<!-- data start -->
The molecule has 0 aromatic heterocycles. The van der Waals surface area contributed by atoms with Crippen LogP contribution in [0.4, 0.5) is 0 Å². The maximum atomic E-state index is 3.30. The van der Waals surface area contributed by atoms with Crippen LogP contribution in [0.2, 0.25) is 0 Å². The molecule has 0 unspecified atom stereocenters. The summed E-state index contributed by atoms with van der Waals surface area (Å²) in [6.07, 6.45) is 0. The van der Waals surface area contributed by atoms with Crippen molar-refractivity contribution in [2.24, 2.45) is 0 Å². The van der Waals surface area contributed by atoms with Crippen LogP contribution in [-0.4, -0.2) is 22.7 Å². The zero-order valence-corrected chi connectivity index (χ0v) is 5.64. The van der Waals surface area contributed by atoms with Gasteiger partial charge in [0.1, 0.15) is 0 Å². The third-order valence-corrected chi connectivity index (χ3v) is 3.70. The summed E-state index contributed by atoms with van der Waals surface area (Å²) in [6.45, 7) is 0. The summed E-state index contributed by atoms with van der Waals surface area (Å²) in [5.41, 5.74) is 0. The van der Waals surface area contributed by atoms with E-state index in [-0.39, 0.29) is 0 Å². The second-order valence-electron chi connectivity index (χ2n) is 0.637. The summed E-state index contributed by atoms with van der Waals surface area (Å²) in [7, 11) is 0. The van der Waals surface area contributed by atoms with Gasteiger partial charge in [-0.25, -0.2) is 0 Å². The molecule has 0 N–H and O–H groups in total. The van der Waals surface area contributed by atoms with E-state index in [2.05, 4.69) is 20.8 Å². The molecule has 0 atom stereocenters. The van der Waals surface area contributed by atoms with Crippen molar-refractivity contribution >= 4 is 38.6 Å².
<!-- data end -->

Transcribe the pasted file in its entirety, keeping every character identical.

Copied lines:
The molecule has 0 aromatic heterocycles. The van der Waals surface area contributed by atoms with Crippen LogP contribution in [0.4, 0.5) is 0 Å². The maximum atomic E-state index is 3.30. The van der Waals surface area contributed by atoms with Crippen LogP contribution in [0.2, 0.25) is 0 Å². The molecule has 0 unspecified atom stereocenters. The summed E-state index contributed by atoms with van der Waals surface area (Å²) in [6.07, 6.45) is 0. The van der Waals surface area contributed by atoms with Crippen molar-refractivity contribution in [2.24, 2.45) is 0 Å². The van der Waals surface area contributed by atoms with Crippen LogP contribution in [-0.4, -0.2) is 22.7 Å². The zero-order valence-corrected chi connectivity index (χ0v) is 5.64. The van der Waals surface area contributed by atoms with Gasteiger partial charge in [0.1, 0.15) is 0 Å². The third-order valence-corrected chi connectivity index (χ3v) is 3.70. The summed E-state index contributed by atoms with van der Waals surface area (Å²) in [6.45, 7) is 0. The summed E-state index contributed by atoms with van der Waals surface area (Å²) in [5.41, 5.74) is 0. The van der Waals surface area contributed by atoms with E-state index in [-0.39, 0.29) is 0 Å². The second-order valence-electron chi connectivity index (χ2n) is 0.637. The summed E-state index contributed by atoms with van der Waals surface area (Å²) in [7, 11) is 0. The van der Waals surface area contributed by atoms with Gasteiger partial charge in [-0.25, -0.2) is 0 Å². The molecule has 0 N–H and O–H groups in total. The van der Waals surface area contributed by atoms with E-state index in [2.05, 4.69) is 20.8 Å². The molecule has 0 atom stereocenters. The van der Waals surface area contributed by atoms with Crippen molar-refractivity contribution >= 4 is 38.6 Å².